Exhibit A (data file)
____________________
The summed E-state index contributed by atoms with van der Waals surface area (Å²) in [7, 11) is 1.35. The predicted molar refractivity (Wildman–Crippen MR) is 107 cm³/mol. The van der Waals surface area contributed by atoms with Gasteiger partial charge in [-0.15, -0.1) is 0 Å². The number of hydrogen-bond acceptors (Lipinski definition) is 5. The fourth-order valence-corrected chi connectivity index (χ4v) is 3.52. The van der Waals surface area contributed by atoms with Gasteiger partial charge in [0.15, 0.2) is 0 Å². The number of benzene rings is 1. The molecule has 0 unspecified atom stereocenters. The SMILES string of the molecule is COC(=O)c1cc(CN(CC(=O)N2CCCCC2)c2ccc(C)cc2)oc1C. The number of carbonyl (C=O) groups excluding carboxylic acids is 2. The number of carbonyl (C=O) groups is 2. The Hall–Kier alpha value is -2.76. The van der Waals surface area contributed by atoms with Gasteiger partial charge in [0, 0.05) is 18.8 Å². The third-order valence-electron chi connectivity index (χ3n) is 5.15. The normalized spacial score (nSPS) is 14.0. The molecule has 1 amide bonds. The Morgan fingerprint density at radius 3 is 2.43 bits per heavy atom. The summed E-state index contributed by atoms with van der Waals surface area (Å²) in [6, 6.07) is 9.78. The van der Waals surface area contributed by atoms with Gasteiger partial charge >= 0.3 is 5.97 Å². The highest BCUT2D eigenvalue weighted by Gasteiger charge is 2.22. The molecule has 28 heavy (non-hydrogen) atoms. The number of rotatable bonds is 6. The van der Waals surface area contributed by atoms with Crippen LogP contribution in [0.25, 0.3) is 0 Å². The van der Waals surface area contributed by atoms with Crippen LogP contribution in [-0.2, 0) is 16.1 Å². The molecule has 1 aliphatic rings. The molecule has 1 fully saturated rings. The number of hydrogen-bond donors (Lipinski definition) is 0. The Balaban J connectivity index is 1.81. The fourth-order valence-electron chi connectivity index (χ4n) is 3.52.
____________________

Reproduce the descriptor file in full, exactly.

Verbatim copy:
The summed E-state index contributed by atoms with van der Waals surface area (Å²) in [7, 11) is 1.35. The predicted molar refractivity (Wildman–Crippen MR) is 107 cm³/mol. The van der Waals surface area contributed by atoms with Gasteiger partial charge in [-0.15, -0.1) is 0 Å². The number of hydrogen-bond acceptors (Lipinski definition) is 5. The fourth-order valence-corrected chi connectivity index (χ4v) is 3.52. The van der Waals surface area contributed by atoms with Gasteiger partial charge in [0.15, 0.2) is 0 Å². The number of benzene rings is 1. The molecule has 0 unspecified atom stereocenters. The SMILES string of the molecule is COC(=O)c1cc(CN(CC(=O)N2CCCCC2)c2ccc(C)cc2)oc1C. The number of carbonyl (C=O) groups excluding carboxylic acids is 2. The number of carbonyl (C=O) groups is 2. The Hall–Kier alpha value is -2.76. The van der Waals surface area contributed by atoms with Gasteiger partial charge in [0, 0.05) is 18.8 Å². The third-order valence-electron chi connectivity index (χ3n) is 5.15. The normalized spacial score (nSPS) is 14.0. The molecule has 1 amide bonds. The Morgan fingerprint density at radius 3 is 2.43 bits per heavy atom. The summed E-state index contributed by atoms with van der Waals surface area (Å²) in [6, 6.07) is 9.78. The van der Waals surface area contributed by atoms with Gasteiger partial charge >= 0.3 is 5.97 Å². The highest BCUT2D eigenvalue weighted by Gasteiger charge is 2.22. The molecule has 28 heavy (non-hydrogen) atoms. The number of rotatable bonds is 6. The van der Waals surface area contributed by atoms with Crippen LogP contribution in [0.25, 0.3) is 0 Å². The van der Waals surface area contributed by atoms with Crippen LogP contribution in [-0.2, 0) is 16.1 Å². The molecule has 1 aliphatic rings. The molecule has 1 fully saturated rings. The number of hydrogen-bond donors (Lipinski definition) is 0. The Balaban J connectivity index is 1.81. The fourth-order valence-electron chi connectivity index (χ4n) is 3.52.